The problem I do have is the ridiculous overreaction whenever an Arsenal player is caught out diving and it has to be said it doesn't happen very often as we get few penalties compared to regular cheats like Manchester United, and we don't dive as much as many other sides.  The reaction to Cazorla's dive in the media shows quite beautifully how morally bankrupt, inconsistent and hypocritical many of the morons covering football in this country are.  Interestingly last week many of our esteemed footballing pundits were trying to justify Gareth Bale's diving as he was simply 'anticipating' contact, funny how this logic is not applied to Arsenal players.

Gareth Bale is a terrible cheat, he does it week in week out and has already 4 bookings to his name for diving this season.  Yet the media have never hounded or ganged up on the cheating Welshman as they have pathetically bullied Eduardo and Cazorla.  This inconsistency gives their game away.  For example take Bale's pathetic dive at the Emirates last season, the media largely ignored this clear act of cheating.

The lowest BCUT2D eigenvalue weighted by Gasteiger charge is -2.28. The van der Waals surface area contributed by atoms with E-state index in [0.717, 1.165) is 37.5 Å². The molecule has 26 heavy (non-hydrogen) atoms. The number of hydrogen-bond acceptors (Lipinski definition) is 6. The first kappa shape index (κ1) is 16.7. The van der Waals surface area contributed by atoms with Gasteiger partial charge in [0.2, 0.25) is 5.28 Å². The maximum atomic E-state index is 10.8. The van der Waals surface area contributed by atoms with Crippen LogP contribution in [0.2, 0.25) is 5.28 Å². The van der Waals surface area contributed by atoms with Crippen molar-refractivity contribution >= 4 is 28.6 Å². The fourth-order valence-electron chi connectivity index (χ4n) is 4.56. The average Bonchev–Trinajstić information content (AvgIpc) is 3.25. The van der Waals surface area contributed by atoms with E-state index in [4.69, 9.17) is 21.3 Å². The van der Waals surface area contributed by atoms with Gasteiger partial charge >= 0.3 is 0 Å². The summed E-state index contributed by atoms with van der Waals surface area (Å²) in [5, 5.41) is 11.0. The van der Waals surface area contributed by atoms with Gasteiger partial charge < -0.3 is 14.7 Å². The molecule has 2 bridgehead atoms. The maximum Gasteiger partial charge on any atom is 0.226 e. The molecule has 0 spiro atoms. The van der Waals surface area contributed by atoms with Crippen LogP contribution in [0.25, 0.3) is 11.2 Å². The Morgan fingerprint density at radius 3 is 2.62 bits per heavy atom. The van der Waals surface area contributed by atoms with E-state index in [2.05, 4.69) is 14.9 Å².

The media have never been honest or objective on diving.  We have seen ritual cheating ignored from many domestic cheats like Rooney, Owen, Gerrard and Young.  There is clearly a xenophobic element to it.  However this is not the whole explanation, some clubs get away with it, look at Cristiano Ronaldo and Van Nistelrooy, two of the worst cheats I have ever seen, but as they played for Manu the media largely let it go and never hounded these serial cheats.